Heart failure: Occupational therapy addresses strategies to conserve energy and reduce the demands of activities, while integrating appropriate physical activity and self-monitoring. Occupational therapy practitioners can assist patients to master new activities—daily weights, modified diets—and incorporate these activities into regular routines (Branick, 2003; Norberg, Boman, & Lofgren, 2010).

Chronic obstructive pulmonary disease: Occupational therapy addresses strategies to conserve energy, reduce the demands of activities, and self-monitor to avoid exacerbations. Occupational therapy practitioners can assist patients to incorporate pacing, planning, and stress management into daily activities (Branick, 2003).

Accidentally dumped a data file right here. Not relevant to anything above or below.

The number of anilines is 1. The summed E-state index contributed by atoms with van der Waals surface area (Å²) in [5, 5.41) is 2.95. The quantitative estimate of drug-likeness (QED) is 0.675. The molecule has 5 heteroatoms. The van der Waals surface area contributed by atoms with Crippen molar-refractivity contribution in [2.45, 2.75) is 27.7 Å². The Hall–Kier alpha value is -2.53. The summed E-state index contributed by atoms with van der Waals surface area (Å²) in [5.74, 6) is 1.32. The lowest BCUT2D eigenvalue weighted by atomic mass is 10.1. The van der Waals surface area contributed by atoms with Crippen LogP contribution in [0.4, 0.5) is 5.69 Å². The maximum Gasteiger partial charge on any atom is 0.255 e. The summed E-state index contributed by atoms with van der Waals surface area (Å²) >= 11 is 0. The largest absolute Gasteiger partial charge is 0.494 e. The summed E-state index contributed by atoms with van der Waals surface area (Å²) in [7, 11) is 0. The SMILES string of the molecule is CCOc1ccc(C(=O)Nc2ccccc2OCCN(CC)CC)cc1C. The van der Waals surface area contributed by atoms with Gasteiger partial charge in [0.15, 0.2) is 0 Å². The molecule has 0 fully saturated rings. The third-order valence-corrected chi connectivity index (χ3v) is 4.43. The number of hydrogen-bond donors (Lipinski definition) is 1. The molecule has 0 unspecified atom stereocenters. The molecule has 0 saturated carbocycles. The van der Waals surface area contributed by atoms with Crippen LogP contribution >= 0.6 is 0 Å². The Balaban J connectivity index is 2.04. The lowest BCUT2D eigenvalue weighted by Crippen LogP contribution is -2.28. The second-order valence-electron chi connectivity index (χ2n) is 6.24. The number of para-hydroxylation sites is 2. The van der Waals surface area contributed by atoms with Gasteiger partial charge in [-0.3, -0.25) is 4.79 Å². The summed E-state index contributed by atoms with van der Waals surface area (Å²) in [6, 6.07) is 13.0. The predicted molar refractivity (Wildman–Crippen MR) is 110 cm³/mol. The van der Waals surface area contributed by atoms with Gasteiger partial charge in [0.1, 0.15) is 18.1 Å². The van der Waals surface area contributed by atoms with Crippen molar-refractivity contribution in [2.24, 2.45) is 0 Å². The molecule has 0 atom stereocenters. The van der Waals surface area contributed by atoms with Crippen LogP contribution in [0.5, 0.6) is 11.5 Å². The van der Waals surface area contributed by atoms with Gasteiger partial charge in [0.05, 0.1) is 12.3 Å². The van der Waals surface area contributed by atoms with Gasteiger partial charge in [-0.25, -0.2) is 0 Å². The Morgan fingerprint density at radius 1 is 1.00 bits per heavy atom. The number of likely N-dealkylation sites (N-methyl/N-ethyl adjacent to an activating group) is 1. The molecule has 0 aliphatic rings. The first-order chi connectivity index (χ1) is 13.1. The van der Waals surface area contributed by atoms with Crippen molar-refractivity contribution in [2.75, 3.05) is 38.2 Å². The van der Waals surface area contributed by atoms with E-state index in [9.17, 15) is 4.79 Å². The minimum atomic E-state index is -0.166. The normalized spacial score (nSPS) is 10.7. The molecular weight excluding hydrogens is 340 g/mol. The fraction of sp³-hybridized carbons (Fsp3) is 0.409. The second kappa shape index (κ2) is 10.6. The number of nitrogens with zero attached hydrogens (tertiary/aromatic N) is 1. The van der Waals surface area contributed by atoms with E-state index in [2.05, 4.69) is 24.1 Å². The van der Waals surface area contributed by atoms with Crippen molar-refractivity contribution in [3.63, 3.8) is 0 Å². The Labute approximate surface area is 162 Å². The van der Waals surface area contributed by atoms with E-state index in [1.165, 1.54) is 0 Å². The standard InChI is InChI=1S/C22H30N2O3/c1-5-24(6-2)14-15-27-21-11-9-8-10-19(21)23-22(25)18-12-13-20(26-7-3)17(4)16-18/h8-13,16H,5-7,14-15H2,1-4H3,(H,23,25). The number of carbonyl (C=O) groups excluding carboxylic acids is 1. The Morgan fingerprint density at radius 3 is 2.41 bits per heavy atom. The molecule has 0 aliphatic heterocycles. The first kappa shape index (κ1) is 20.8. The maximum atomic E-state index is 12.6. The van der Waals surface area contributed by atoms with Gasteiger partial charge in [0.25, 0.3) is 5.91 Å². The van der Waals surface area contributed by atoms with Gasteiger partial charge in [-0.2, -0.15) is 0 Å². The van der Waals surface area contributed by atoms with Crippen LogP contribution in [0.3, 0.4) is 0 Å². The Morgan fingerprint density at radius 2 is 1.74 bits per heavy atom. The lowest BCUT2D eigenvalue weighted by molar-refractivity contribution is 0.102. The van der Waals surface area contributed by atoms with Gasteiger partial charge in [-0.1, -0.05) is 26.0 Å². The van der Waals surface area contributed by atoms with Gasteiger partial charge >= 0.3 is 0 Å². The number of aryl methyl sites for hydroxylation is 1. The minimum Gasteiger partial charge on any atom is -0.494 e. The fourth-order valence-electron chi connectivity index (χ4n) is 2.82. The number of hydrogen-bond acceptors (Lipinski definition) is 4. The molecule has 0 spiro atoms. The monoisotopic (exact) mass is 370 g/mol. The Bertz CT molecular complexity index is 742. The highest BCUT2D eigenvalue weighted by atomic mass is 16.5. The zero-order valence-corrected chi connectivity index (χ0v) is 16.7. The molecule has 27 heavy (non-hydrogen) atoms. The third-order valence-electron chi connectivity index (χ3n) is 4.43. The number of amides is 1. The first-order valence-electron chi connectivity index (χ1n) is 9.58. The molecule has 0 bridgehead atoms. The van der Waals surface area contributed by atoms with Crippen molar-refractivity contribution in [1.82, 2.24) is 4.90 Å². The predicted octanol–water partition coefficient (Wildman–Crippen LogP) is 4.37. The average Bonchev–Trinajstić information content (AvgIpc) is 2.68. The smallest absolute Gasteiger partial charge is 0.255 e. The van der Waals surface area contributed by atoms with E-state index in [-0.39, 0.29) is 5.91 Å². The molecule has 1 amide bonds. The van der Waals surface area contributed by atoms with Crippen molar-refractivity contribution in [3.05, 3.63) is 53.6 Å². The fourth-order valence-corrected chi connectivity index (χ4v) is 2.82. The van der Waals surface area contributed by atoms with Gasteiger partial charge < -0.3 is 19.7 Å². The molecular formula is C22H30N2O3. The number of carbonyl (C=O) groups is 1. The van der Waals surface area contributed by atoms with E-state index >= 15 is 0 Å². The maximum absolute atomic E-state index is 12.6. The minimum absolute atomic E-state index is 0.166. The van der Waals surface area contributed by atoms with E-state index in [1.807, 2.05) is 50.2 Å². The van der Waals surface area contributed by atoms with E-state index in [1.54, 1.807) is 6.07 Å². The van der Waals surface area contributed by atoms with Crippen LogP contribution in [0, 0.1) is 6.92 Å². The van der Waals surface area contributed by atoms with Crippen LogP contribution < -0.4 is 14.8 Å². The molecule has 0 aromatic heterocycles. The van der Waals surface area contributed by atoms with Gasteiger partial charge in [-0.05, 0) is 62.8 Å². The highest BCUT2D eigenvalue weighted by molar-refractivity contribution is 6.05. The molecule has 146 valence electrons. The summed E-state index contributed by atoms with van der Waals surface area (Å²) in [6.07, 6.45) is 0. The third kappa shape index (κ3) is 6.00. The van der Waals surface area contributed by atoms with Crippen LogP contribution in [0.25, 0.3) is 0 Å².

Cognitive and behavioral health conditions: Occupational therapy addresses daily routines, medication adherence, self-management, and stress management strategies. With a core knowledge base in psychosocial issues, occupational therapists can also address behavioral health conditions and train caregivers to provide appropriate cues and support to patients with cognitive limitations to optimize performance and reduce agitation or confusion.

The following is a link for a home safety checklist:

https://www.aota.org/~/media/Corporate/Files/Practice/Aging/rebuilding-together/RT-Aging-in-Place-Safe-at-Home-Checklist.pdf